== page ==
Thursday, 11 April 2013

The Lowest and a Promise

Do you ever get tired of fighting with your child about what to use to treat a low?

Yesterday while I was at work, my mother called to let me know that Amy was feeling shakey and was 3.9 (70) and that she was refusing to drink a Junior Juice because I had told her that she could have a Banana Cream pudding for an afternoon snack if she was hungry.  since she hadn't had gym that day, and she was only dipping into the low, I said sure.  I'm tired of arguing with her.

20 minutes later I get another call.  She's now 3.2 (58).  She still doesn't want the juice.  I tell her to have 10 skittles.  I don't hear anything more until I open the front door.

"Mommy, this is the worst ever!"  she says while jumping up and down.  I'm expecting a story about how she made a huge mistake in her knitting (which my mother just taught her to do the past few weeks).

"I went to 1.4 (25)!"

My heart drops.  Then I turn angry.  and I'm embarassed to say I took it out on her a little.  Not the diabetes like I should have.  I scolded her for refusing the Apple Juice and not listening.  Her little face crumbled and she broke into tears apologizing.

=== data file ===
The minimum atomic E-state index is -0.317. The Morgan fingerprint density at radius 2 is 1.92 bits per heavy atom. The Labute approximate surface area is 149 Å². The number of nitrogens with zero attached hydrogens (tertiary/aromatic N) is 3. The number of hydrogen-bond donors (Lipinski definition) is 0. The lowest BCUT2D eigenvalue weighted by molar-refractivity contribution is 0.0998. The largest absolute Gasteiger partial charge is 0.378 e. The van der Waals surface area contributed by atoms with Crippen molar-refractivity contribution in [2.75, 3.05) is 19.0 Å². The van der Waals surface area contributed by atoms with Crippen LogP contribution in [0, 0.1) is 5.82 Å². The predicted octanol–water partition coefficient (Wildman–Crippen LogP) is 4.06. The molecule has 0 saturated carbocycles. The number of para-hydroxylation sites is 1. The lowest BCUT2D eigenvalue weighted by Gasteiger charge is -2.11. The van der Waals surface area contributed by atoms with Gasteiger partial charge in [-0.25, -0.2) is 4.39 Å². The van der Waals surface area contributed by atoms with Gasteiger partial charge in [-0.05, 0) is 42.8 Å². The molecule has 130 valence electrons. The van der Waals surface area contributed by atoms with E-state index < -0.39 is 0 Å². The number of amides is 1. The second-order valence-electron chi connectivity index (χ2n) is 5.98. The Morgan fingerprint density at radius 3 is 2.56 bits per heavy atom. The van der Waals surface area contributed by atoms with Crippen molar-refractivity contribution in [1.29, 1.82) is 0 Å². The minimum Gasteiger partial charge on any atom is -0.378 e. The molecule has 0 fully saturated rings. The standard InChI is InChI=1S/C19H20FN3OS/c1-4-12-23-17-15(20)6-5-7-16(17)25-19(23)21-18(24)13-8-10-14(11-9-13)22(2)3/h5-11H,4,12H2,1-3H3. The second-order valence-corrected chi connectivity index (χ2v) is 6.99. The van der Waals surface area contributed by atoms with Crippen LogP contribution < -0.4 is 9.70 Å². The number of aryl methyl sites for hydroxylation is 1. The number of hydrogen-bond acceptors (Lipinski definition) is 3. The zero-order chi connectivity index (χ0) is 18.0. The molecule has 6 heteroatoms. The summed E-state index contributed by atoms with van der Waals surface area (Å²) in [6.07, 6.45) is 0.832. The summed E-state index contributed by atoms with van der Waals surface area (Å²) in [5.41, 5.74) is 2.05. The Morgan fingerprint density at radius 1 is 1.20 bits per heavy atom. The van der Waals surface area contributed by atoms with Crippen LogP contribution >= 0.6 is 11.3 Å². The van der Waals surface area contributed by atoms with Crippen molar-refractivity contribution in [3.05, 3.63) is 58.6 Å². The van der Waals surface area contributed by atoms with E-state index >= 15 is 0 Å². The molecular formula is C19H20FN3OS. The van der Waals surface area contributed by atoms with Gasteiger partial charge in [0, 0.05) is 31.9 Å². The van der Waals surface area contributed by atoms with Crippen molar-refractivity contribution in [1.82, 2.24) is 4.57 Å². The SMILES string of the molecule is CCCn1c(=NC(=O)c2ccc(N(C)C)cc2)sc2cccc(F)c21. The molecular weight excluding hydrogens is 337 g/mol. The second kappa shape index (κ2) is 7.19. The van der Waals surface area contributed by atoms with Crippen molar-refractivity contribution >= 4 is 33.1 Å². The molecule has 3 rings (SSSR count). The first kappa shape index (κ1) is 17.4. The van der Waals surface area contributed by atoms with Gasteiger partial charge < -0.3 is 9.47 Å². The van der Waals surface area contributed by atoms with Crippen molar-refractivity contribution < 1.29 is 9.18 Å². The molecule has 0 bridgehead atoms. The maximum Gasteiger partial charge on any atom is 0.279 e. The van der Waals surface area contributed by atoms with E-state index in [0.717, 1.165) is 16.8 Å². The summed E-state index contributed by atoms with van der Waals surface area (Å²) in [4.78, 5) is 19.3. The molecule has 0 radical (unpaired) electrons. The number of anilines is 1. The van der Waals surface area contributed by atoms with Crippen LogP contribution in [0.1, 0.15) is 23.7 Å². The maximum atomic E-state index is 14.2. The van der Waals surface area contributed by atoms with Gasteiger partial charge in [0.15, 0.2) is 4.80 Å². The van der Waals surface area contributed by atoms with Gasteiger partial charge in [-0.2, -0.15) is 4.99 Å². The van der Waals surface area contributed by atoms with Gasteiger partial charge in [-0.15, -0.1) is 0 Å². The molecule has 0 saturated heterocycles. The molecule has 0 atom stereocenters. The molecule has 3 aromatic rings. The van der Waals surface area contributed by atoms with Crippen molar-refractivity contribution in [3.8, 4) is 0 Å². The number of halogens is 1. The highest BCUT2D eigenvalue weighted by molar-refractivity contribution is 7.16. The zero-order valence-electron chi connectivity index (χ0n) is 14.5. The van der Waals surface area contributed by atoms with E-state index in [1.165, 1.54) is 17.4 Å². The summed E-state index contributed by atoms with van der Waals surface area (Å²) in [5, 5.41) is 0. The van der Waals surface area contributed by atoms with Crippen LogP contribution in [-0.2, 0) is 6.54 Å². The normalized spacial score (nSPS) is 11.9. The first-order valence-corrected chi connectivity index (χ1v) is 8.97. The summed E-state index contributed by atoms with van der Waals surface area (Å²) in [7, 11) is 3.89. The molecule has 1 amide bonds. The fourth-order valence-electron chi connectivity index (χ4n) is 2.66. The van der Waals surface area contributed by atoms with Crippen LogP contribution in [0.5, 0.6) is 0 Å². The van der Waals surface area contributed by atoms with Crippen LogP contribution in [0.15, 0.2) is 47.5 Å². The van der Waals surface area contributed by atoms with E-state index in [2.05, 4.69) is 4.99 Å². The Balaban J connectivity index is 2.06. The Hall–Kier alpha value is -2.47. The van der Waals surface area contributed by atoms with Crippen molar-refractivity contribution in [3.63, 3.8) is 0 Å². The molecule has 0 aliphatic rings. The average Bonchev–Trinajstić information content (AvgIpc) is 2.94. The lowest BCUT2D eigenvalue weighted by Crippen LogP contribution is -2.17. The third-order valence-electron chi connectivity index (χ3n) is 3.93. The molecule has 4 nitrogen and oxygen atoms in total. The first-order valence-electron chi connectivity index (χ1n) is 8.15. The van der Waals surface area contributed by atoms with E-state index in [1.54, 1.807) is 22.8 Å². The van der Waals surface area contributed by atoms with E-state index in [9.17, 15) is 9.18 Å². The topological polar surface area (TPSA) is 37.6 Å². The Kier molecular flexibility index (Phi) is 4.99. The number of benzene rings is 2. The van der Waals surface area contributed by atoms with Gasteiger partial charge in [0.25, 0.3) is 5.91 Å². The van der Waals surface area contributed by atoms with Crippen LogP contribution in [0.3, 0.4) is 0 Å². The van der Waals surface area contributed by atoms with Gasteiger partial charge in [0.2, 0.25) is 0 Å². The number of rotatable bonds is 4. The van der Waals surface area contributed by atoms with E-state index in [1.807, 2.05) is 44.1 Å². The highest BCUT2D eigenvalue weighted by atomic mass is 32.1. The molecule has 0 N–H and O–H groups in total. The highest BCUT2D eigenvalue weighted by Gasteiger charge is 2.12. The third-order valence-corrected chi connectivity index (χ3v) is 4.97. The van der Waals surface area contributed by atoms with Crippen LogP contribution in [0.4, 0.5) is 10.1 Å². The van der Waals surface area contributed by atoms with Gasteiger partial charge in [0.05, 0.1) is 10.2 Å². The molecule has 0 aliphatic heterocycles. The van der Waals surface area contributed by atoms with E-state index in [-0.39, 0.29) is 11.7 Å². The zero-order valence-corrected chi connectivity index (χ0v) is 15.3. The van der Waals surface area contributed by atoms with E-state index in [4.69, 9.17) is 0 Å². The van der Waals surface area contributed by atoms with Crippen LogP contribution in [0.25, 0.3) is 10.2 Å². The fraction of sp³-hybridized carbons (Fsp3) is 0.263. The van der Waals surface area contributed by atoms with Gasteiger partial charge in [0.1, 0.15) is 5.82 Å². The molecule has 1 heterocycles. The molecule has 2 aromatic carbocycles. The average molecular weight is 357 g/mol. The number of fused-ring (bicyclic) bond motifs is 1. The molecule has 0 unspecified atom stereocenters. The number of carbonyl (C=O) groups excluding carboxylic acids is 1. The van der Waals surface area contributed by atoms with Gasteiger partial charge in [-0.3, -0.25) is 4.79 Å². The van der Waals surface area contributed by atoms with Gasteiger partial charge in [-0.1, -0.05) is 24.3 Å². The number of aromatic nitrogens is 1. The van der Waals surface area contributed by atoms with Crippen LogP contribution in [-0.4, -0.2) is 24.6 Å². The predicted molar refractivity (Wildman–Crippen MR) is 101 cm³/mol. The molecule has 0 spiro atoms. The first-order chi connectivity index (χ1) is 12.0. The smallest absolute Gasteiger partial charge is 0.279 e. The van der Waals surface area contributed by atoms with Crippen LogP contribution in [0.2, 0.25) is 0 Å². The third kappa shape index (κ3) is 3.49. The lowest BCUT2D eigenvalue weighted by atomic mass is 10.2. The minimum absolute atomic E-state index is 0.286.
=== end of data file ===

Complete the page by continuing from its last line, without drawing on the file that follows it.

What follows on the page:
When I got my things put away, I went and sat with her, gave her a hug and calmly explained who scarey that number can be, and what could possibly happen.  It rotted me that I wasn't there to make sure that she listened and used what I wanted her to use to treat.  It rotted me that we have to deal with this at all.  That my beautiful child could pass out, or worse because of this disease.  All because she just wanted a banana pudding and not a drink, because she wasn't thirsty!

I reminded her that I'm just trying to take good care of her, and want the best for her.  That I only want to use things that are quick, and that the pudding didn't absorb fast enough because of the fat and that juice works really quick because its already a liquid.  Stuff that 6 year old really don't know or care about.

She told me that she understood and that she was sorry and that she will listen from now on, and that she was so scared, and that she wished I had been home.

I'm lucky that my mom was there and that she acted quickly with some apple juice (FINALLY). She told me that she doesn't even remember where the glucagon is or how to use it.

Last night after tucking Amy into bed, finally asked her what it felt like.  How did she feel? Could she see? Could she walk?  Could she talk?

While shaking her head, and rolling her eyes around, she said I felt like "whoah, whoah, whoah" like my head was waving around. 

"I didn't like it" she said.  "I was scared" she said.  "I promise I will listen from now on" she said.

That was a close one.

1 comment:

  1. Poor little thing. I'm glad she's Ok and that you had a chance to talk with her about it.